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How the West Helps Putin Fulfill His CIS Strategy

Published: April 7, 2014 (Issue # 1804)


Western democracies fear Russia's power so much that the U.S. and the European Union are actively striving to prevent President Vladimir Putin from reintegrating the Commonwealth of Independent States countries into a Eurasian Union. Fully aware of the competitive nature of today's multipolar world, Washington and Brussels do not believe that Russia can be a reliable, significant and responsible contributor to international security and order. Russia, in turn, demands that Western powers behave as equal strategic partners in the global arena.

Indeed, the Russian factor plays a key role in the unfolding security situation in the CIS region. Despite outside strategic concerns like the ongoing crises in Ukraine, the North Caucasus and other parts of the former Soviet Union, Russia has so far taken a proactive stance in CIS affairs, trying to convince the West that the Kremlin has major potential in resolving security issues in their own backyard.

More recently, Moscow has succeeded in strengthening ties with Yerevan and Baku, with the West progressively losing ground to increasing Russian economic, military and political advancement in the South Caucasus, as evidenced by Russia's military agreement with Armenia and growing energy ties with Azerbaijan. Similar steps have been taken toward Central Asian states where incumbent regimes do not want the West to interfere in their internal affairs. Moscow is trying to create strong new content-based relations with CIS countries, and all the latest political steps by the Kremlin have been aimed at enhancing Russia's geopolitical position in the post-Soviet Eurasia.

Russia's successful foreign policy in the region also results from the failure of other international players in the area, or at least the systemized weakening of their stances. U.S. President Barack Obama's shortsighted policy has seriously weakened U.S. strategic objectives in the CIS. Washington's failure to craft any coherent vision as to how the post-Soviet territory fits into broader U.S. strategy has allowed its role to be increasingly defined through the prism of Russia. The lack of a meaningful U.S. response to the challenge presented by the protracted conflicts in Nagorno-Karabakh, Abkhazia, South Ossetia and the self-proclaimed republic of Transdnestr not only highlights the low level of U.S. engagement in the conflict-torn regions but also casts doubt on the U.S.' ability to be an effective player in international organizations like the United Nations and the Organization for Security and Cooperation in Europe.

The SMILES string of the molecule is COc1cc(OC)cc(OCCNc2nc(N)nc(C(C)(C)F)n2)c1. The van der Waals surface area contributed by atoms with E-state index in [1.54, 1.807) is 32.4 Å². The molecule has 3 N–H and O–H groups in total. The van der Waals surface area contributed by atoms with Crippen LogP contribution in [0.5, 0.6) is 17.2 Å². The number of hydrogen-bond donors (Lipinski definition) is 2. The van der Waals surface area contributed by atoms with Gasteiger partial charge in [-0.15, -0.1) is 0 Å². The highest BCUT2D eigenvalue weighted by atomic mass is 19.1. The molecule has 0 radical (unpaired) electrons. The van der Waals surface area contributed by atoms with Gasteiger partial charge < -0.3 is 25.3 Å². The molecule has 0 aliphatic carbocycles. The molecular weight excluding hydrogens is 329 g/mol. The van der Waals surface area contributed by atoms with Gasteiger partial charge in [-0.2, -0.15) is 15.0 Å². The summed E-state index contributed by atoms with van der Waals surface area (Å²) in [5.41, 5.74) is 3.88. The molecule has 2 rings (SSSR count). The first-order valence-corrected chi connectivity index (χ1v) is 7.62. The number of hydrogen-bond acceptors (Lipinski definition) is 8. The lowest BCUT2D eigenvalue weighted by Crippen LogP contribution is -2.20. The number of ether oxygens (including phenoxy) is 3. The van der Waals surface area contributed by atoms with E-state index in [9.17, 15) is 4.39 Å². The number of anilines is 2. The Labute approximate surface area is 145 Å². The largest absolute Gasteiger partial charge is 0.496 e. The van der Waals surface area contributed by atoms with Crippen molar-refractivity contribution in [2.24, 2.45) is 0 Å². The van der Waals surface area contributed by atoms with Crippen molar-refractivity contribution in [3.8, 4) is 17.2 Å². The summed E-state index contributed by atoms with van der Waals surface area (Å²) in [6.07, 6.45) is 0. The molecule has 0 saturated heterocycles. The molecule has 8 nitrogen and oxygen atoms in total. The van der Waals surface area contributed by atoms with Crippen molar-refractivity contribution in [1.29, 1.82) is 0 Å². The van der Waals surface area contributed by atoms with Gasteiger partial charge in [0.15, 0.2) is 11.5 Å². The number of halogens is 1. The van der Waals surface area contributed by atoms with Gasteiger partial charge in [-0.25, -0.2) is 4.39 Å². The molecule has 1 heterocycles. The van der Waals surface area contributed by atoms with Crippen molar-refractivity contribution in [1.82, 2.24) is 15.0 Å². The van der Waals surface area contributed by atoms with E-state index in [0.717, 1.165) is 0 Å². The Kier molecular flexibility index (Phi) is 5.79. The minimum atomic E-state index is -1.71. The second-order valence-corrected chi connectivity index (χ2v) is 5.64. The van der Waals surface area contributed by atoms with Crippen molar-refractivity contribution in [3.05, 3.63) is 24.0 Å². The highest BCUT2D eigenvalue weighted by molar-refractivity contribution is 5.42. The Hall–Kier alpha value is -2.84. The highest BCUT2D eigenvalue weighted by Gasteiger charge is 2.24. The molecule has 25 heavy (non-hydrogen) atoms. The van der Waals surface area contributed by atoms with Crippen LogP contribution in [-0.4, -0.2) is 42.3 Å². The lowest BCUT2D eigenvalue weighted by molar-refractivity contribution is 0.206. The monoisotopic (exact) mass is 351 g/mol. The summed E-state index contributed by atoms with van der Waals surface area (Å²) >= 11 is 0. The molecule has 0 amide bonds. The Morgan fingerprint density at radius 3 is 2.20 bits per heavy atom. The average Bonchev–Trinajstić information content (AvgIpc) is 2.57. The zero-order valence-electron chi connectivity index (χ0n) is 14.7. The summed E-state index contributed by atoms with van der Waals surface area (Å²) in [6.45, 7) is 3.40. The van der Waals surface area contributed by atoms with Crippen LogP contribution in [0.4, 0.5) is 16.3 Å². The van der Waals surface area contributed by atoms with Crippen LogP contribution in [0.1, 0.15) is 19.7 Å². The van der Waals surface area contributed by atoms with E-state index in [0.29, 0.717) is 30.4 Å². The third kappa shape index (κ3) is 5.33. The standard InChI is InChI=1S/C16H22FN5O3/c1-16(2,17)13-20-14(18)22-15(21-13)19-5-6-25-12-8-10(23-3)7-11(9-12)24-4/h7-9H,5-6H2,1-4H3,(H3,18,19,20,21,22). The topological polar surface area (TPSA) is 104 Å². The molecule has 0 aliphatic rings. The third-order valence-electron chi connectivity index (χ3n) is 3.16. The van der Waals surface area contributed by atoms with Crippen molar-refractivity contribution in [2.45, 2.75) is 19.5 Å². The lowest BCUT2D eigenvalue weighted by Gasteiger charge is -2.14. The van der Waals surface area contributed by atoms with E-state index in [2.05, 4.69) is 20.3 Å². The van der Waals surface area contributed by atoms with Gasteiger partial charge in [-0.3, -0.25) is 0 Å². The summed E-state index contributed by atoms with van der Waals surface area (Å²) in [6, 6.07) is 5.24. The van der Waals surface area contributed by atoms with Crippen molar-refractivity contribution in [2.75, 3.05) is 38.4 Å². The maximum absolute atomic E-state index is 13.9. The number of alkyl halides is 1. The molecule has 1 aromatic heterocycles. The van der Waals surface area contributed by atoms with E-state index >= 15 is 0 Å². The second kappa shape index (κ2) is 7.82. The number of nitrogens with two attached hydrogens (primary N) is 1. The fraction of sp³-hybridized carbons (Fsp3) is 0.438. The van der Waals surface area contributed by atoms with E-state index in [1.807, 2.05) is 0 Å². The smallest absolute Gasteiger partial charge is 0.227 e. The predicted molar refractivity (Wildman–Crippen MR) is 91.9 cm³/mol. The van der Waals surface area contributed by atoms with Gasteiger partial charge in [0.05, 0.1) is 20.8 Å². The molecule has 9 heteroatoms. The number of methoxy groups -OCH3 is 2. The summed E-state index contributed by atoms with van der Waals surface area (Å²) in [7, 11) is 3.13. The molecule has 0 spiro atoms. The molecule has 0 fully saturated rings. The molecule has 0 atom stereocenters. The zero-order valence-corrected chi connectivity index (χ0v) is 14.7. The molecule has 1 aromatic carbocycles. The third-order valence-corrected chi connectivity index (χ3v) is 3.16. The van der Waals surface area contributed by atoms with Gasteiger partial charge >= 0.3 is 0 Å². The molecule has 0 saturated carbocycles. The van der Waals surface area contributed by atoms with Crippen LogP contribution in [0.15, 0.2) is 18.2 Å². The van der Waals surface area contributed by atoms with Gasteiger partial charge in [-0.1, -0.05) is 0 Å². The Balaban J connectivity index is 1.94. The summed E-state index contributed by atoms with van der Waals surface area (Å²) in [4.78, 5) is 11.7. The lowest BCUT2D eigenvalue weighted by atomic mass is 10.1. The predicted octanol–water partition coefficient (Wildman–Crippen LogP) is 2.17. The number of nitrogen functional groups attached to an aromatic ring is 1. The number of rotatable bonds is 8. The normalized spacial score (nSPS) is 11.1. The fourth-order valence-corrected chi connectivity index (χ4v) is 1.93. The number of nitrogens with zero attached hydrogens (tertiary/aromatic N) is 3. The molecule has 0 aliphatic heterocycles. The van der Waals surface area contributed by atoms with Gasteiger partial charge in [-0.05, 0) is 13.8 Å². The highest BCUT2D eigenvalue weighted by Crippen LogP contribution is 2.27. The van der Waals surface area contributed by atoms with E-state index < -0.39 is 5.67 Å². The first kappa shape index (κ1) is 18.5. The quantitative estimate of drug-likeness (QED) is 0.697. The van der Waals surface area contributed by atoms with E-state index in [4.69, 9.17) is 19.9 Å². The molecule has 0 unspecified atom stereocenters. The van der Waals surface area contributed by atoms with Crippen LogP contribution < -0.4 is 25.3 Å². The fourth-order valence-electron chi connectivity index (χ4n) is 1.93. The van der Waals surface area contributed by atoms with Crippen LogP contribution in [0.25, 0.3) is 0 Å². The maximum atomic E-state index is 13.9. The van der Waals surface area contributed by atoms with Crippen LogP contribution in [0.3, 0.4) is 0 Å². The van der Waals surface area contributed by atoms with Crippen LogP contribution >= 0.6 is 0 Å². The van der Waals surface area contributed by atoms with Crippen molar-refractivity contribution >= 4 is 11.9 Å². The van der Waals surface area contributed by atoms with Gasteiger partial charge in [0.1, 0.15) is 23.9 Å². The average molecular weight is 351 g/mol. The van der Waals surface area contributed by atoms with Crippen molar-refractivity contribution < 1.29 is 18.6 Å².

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ALL ABOUT TOWN

Monday, Nov. 24


Dr. Axel Schulte, Department Head at Fraunhofer Institute for Material Flow and Logistics in Dortmund, Germany, is the featured speaker at the SPIBA Industrial Committee lecture on “The Fourth Industrial Revolution: Digitalization of the Supply Chain.” The event begins at 4 p.m. at the Graduate School of Management at 3 Volkohvsky Pereulok and registration is required by Nov. 21 either by emailing office@spiba.ru or calling 325 9091.



Tuesday, Nov. 25


Tag along with AmCham during their “Industrial St. Petersburg” Tour program today. This incarnation of the ongoing series will visit Philip Morris Izhora and include an Environmental Health and Safety Committee meeting.


Find out how to expand your business east during the “Business With China” forum beginning today and concluding tomorrow at the Lenexpo convention center. The largest Russian forum dedicated to business with the Asian giant, topics that will be discussed include logistics, customs clearance, trade financing and many more.



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